It took decades to develop both of these systems into what they are today, and each one has unique application specialties. 

For basic background info on these laser options, read below to read some of their basic specialties and development timelines.

Fiber Laser Systems: Basic Operating Principles and Development

Fiber laser systems are a solid-state laser technology, meaning they use solid materials as a laser source. In every fiber laser system is a component called a diode, which produces light and pumps it into a fiber-optic cable. The light travels through the fiber optic cable until it reaches an optical cavity. There, the light is exposed to a rare-earth dopant that increases the intensity of the light and converts it into a concentrated beam that can mark, engrave, and cut solid materials.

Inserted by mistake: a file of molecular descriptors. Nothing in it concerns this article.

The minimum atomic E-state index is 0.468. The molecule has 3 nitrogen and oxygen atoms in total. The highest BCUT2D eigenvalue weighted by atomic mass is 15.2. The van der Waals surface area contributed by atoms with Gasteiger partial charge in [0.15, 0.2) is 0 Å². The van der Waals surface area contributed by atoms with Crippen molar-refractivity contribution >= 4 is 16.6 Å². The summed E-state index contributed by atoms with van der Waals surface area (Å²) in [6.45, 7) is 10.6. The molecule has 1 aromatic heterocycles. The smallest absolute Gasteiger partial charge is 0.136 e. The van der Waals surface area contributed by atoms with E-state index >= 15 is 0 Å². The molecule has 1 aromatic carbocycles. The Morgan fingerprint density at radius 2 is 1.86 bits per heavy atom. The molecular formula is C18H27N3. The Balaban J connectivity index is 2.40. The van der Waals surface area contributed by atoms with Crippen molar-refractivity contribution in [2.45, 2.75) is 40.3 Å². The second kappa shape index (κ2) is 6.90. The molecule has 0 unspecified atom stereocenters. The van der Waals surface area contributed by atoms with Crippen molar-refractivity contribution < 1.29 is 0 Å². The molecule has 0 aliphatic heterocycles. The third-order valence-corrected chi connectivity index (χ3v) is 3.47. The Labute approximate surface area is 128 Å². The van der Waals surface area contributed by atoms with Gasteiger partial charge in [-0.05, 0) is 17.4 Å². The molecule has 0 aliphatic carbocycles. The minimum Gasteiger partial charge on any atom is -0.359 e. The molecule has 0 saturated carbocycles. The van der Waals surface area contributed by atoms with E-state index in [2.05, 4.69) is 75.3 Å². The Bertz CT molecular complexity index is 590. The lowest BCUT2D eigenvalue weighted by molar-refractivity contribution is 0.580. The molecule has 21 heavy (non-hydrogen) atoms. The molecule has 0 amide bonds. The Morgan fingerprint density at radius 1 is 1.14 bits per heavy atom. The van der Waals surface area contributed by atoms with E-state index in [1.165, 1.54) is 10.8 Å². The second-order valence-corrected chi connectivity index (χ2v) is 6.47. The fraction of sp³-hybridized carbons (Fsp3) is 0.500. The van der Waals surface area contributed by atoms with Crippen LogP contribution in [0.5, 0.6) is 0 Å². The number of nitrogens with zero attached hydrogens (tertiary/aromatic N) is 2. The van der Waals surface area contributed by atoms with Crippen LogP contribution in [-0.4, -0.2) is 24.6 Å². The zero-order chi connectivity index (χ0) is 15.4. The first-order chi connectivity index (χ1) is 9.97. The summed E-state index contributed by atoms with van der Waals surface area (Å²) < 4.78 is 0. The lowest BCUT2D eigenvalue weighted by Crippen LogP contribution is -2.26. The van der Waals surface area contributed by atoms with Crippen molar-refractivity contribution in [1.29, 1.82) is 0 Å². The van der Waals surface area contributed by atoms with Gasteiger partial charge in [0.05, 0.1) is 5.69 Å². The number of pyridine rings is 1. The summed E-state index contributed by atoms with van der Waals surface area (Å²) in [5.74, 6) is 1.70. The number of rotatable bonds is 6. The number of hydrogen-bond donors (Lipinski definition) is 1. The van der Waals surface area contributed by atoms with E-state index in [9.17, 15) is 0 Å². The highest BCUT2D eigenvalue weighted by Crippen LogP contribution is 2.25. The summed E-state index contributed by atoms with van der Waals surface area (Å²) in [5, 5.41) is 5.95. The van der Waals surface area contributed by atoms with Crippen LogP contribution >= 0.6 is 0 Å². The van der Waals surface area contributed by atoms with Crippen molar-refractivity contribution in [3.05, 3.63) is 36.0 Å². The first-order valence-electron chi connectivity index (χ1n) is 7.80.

Fiber laser systems are known for being highly powerful and adept at working with metals such as aluminum, steel, copper, brass, and nickel, as well as rigid plastics. 

The first fiber laser was built and operated by Elias Snitzer in 1961. Working at American Optical in Southbridge, Massachusetts, Snitzer and his colleagues spent the next few years refining fiber optics until they were able to produce the first fiber laser system in 1963. 

Although Snitzer is remembered as one of the most important figures in the history of fiber laser development, there were several other important individuals in the history of fiber laser technology. For example: